Running Scared (1986) / Action-Comedy
MPAA Rated:R for violence, brief nudity, some sexuality, drug content, and language
Running Time: 107 min.
Cast: Billy Crystal, Gregory Hines, Jimmy Smits, Dan Hedaya, Darlanne Fluegel, Steven Bauer, Jon Gries, Joe Pantoliano, Tracy Reed
Director: Peter Hyams
Screenplay: Gary DeVore, Jimmy Huston
Southside Chicago detectives Ray Hughes (Hines, Wolfen) and Danny Costanzo (Crystal, The Princess Bride) are out to put away a rising-star drug lord named Julio Gonzales (Smits, Murder in Mind), who is rumored to have killed an undercover cop. After some difficulties, they nail him, only to be forced to take a vacation in the Key West that has them sure they won't be coming back to the dreary big city streets. However, once they find out that Gonzalez has made bail and is out on the streets again, the boys decide to stick around to make sure Gonzalez is put away for good, if they live to see it.
Running Scared is prime example of the buddy cop movies that proved popular in the 1980s, mixing comic banter and deadly force with equal proportions. As far as the comedic side of things, it's one of the best of the bunch, with good repartee between Crystal and Hines, who were allowed the freedom to ad-lib wisecracks as necessary, often with hilarious results. Of course, their antics keep them in perpetual hot water with their superior officer (Hedaya, Wise Guys), while they have a hard time maintaining serious relationships. They also have plenty of fun with the criminal element, busting them and insulting them using the power of the badge to turn the tables (When they don't have the evidence to turn in a suspect carrying $50,000 in cash, they tell the thugs playing b-ball nearby about the sum and the fact that he will be all alone -- he immediately chooses to "play ball").
The action isn't as memorable as the comedy, but there are some impressive bits, including a high-speed car chase on the train tracks of the L. The end has plenty of explosive firepower and broken glass, although the motivations during many of these scenes seems more geared to what would look cool than would be logical at the moment (Ray climbs a mega-story building with window washer gear in order to drop down with bravado and shoot his machine gun suspended in air, though it would have been easier (and more prudent) to just break in on ground level). You just have to go with the flow of the nonsensical nature of it for the sake of the entertainment value, although interest in the film slows and the laughs dwindle mightily in the final third when the more serious plot device of having Costanzo's ex-wife (Fluegel, Eyes of Laura Mars) get kidnapped by Gonzales.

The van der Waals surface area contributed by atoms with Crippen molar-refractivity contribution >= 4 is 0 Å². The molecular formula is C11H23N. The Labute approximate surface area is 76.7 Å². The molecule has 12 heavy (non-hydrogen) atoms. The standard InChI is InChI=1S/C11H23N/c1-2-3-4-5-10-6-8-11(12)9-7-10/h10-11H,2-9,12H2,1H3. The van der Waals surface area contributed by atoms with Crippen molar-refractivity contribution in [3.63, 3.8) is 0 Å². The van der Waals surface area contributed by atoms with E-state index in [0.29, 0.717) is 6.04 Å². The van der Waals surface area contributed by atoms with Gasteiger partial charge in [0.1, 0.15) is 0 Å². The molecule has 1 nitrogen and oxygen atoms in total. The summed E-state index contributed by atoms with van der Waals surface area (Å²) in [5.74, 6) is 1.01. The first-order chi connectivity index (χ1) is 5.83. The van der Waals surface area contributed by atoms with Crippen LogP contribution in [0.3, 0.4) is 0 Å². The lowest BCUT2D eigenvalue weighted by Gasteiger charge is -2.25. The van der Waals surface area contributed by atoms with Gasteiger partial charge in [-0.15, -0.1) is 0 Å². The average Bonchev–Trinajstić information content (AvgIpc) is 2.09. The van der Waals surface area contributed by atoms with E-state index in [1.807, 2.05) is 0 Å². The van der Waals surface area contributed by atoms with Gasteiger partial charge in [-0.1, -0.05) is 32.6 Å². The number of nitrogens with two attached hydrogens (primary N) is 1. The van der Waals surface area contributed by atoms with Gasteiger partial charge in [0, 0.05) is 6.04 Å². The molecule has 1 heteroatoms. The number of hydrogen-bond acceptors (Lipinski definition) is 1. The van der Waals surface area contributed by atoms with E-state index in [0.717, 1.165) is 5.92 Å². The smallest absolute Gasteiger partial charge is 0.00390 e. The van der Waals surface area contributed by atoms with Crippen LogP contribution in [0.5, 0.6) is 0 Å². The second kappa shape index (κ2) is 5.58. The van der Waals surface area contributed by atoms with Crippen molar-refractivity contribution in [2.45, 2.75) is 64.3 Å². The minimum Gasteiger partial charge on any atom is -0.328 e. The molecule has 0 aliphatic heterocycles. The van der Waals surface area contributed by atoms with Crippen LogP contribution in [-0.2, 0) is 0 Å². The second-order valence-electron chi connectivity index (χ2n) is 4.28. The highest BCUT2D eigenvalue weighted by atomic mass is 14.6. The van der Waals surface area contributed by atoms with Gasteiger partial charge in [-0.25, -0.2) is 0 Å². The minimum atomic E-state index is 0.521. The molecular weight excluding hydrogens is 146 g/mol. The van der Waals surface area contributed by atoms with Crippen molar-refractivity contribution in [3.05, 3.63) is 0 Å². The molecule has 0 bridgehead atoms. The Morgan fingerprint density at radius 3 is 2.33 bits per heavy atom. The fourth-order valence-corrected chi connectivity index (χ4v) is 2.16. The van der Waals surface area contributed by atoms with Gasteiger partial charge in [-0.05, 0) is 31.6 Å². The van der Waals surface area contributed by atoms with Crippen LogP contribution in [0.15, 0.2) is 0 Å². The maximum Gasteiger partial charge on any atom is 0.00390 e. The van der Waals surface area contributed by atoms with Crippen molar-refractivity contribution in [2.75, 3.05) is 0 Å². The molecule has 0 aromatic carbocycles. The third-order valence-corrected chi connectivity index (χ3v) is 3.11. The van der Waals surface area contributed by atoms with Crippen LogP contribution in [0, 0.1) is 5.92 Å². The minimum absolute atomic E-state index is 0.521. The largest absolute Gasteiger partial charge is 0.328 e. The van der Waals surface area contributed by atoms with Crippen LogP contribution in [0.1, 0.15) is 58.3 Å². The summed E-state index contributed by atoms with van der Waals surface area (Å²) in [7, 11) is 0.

Running Scared aims strictly for the buddy action-comedy crowd, so if you're one who likes films of the 48 Hrs, Lethal Weapon, Midnight Run, Stakeout variety, you'll find plenty to enjoy (it should be noted that it came out before all these notable entries but 48 Hrs. in the subgenre). It does at least stand out by not partnering two opposites, as the personalities of these cops are almost interchangeable, which is indicative of two men who know each other well and have been together for some time -- they are a team, each alone would be uninteresting without the other there to bounce gags off of. The main drug/murder plot is a bit of a drag, following strictly along predictable lines, but Crystal and Hines crack fresh and funny throughout -- they make it a fun ride.
©2007 Vince Leo